The blue arc of Earth, photographed by the European Space Agency- Rosetta spacecraft:
ESA’s photo data:
Image of the Earth acquired with the OSIRIS narrow-angle camera from a distance of 633 000 km on 12 November 2009 at 13:28 CET. The resolution is 12 km/pixel. The image is a part of a sequence of images taken every hour through one full rotation (24 hours). The movie will be published later.
A century ago, Troy, New York, was a thriving industrial capital. Today many of its residents live in poverty. Studio 360’s Lu Olkowski went to Troy with poet Susan B.A. Somers-Willet and photographer Brenda Ann Kenneally to document some of Troy’s stories. They spent a lot of time with a single mother, Billie Jean Hill.
The result is poetry as journalism w/ some staggeringly accurate and beautiful photos:
Scenes from the Health Care controversy: President Obama and the WH press corps flew into Belgrade, Montana last Friday, for a Town Hall, held in an airport hanger.
The event lasted an hour. The president spoke, took a few questions, then POTUSA and posse headed off to the next stops in their weekend media invasion of the West: Yellowstone, Grand Junction Junction, Colorado, the Grand Canyon, then back to DC.
Meanwhile, one half mile away, those who didn’t have or didn’t want Town Hall tickets began gathering at dawn in a farmer’s field, the designated a free speech zone. Thousands showed up: protesters and Tea Party-ers next to pro-health care reformers and single-payer proponents. They stayed for hours, thru rain, hail, and thunder. They shouted slogans. They listened to speakers. They listened to the President over the radio. Occasionally, they listened to each other. It was a day of division, debate, and democracy.
Fuck You, Penguin is “a blog where I tell cute animals what’s what. Lotsa crazy critter pix like the aye-aye to the right (title of post: “Slow-burn cuteness: the silent killer”), and the zonkey below.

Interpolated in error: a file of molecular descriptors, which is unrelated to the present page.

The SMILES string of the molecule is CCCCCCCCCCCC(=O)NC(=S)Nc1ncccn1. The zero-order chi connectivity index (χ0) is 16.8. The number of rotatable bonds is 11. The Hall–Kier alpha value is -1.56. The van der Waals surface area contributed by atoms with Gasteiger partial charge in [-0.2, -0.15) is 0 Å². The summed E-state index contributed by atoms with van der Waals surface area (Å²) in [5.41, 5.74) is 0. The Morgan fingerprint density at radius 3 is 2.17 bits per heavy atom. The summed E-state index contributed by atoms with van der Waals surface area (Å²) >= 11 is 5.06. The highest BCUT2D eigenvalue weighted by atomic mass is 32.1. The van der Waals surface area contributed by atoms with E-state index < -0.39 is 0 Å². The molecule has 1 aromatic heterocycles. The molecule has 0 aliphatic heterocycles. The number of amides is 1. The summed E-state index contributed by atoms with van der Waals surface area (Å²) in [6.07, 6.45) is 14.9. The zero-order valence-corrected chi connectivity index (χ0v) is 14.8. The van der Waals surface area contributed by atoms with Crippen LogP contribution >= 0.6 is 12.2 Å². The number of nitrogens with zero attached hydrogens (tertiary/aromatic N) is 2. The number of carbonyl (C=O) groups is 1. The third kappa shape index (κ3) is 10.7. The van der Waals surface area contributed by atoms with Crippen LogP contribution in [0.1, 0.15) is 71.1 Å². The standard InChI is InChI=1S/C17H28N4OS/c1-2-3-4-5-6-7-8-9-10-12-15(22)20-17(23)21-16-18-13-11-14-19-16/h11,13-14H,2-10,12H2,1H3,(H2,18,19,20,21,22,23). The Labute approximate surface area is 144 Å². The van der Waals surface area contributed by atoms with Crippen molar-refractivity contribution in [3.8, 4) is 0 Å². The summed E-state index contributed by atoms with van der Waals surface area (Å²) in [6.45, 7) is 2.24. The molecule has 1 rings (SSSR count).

Yaneth Deyinara Garcia (center) and Sigifrido Najera (2nd from left), members of the drug organization “Cardenas Guillen”, are presented to the press at the headquarters of the Defense Secretary in Mexico City on March 20, 2009. (LUIS ACOSTA/AFP/Getty Images)
From his exhibit at Babel Tales at Denmark’s V1 Gallery. “All the pictures in the exhibition have been taken during a span of 10-14 days from six different street corners in New York.” More Funch fotos: V1 | Getty.
One in 8 Million is a new online NYTimes series photo-sound portraits: “A collection of stories from the legions of characters who call New York’s five boroughs home. A new story will be added weekly.”
Consider this: you get up at 5 a.m. You live in a one-room shack and pay $59 a month in rent. Your address is on the outskirts of the world’s second largest megalopolis, México City. You share this shack with your woman, a niece and your child. At 5:30 a.m. you’re on the bus, a ninety-minute ride for $2.45 a day roundtrip. You work in a tortilla shop for $1.64 an hour, eleven hours a day, six days a week. A gallon of milk at the store, the electricity that lights your shack, the fuel running the bus, all these things cost more than in the United States. Basically, everything costs more than in the United States — except labor.
Mexican civilization existed before the American people were even a thought. Americans have come to the game very recently, and like so many new arrivals believe they possess all the answers. At the moment, human beings are moving all over the planet to save their hides. Things have been upended, the moon rises at a strange hour, it is blood red, and dripping with hunger.